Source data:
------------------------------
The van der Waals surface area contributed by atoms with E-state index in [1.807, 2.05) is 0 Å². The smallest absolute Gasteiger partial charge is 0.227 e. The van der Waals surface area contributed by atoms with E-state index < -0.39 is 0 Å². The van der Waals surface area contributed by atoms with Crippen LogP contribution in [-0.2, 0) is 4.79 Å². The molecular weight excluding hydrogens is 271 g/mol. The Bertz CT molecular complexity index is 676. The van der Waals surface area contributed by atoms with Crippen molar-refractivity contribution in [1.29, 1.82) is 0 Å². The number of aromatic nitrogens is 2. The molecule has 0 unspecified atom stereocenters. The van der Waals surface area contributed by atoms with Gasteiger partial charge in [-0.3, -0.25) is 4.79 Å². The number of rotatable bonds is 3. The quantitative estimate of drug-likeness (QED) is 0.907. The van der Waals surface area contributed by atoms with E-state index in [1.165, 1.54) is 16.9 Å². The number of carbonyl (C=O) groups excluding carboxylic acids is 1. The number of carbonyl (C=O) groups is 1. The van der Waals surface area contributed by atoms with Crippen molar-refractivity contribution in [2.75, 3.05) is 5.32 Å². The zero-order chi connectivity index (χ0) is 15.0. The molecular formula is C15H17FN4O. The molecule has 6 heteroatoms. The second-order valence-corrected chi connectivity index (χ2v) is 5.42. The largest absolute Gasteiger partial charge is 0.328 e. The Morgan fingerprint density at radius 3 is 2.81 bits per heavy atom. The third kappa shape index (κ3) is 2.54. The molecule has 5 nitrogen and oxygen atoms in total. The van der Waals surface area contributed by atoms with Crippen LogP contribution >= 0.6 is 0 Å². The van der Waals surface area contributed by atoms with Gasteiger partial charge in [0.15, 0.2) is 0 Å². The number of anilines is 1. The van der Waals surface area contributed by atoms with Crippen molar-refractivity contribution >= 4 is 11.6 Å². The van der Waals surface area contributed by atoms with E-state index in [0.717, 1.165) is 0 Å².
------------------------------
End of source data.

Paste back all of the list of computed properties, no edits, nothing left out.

The van der Waals surface area contributed by atoms with E-state index in [1.807, 2.05) is 0 Å². The smallest absolute Gasteiger partial charge is 0.227 e. The van der Waals surface area contributed by atoms with E-state index < -0.39 is 0 Å². The van der Waals surface area contributed by atoms with Crippen LogP contribution in [-0.2, 0) is 4.79 Å². The molecular weight excluding hydrogens is 271 g/mol. The Bertz CT molecular complexity index is 676. The van der Waals surface area contributed by atoms with Crippen molar-refractivity contribution in [1.29, 1.82) is 0 Å². The number of aromatic nitrogens is 2. The molecule has 0 unspecified atom stereocenters. The van der Waals surface area contributed by atoms with Gasteiger partial charge in [-0.3, -0.25) is 4.79 Å². The number of rotatable bonds is 3. The quantitative estimate of drug-likeness (QED) is 0.907. The van der Waals surface area contributed by atoms with E-state index in [1.165, 1.54) is 16.9 Å². The number of carbonyl (C=O) groups excluding carboxylic acids is 1. The number of carbonyl (C=O) groups is 1. The van der Waals surface area contributed by atoms with Crippen molar-refractivity contribution in [2.75, 3.05) is 5.32 Å². The zero-order chi connectivity index (χ0) is 15.0. The molecular formula is C15H17FN4O. The molecule has 6 heteroatoms. The second-order valence-corrected chi connectivity index (χ2v) is 5.42. The largest absolute Gasteiger partial charge is 0.328 e. The Morgan fingerprint density at radius 3 is 2.81 bits per heavy atom. The third kappa shape index (κ3) is 2.54. The molecule has 5 nitrogen and oxygen atoms in total. The van der Waals surface area contributed by atoms with Crippen LogP contribution >= 0.6 is 0 Å². The van der Waals surface area contributed by atoms with Gasteiger partial charge in [0.15, 0.2) is 0 Å². The number of anilines is 1. The van der Waals surface area contributed by atoms with Crippen molar-refractivity contribution >= 4 is 11.6 Å². The van der Waals surface area contributed by atoms with E-state index in [0.717, 1.165) is 0 Å².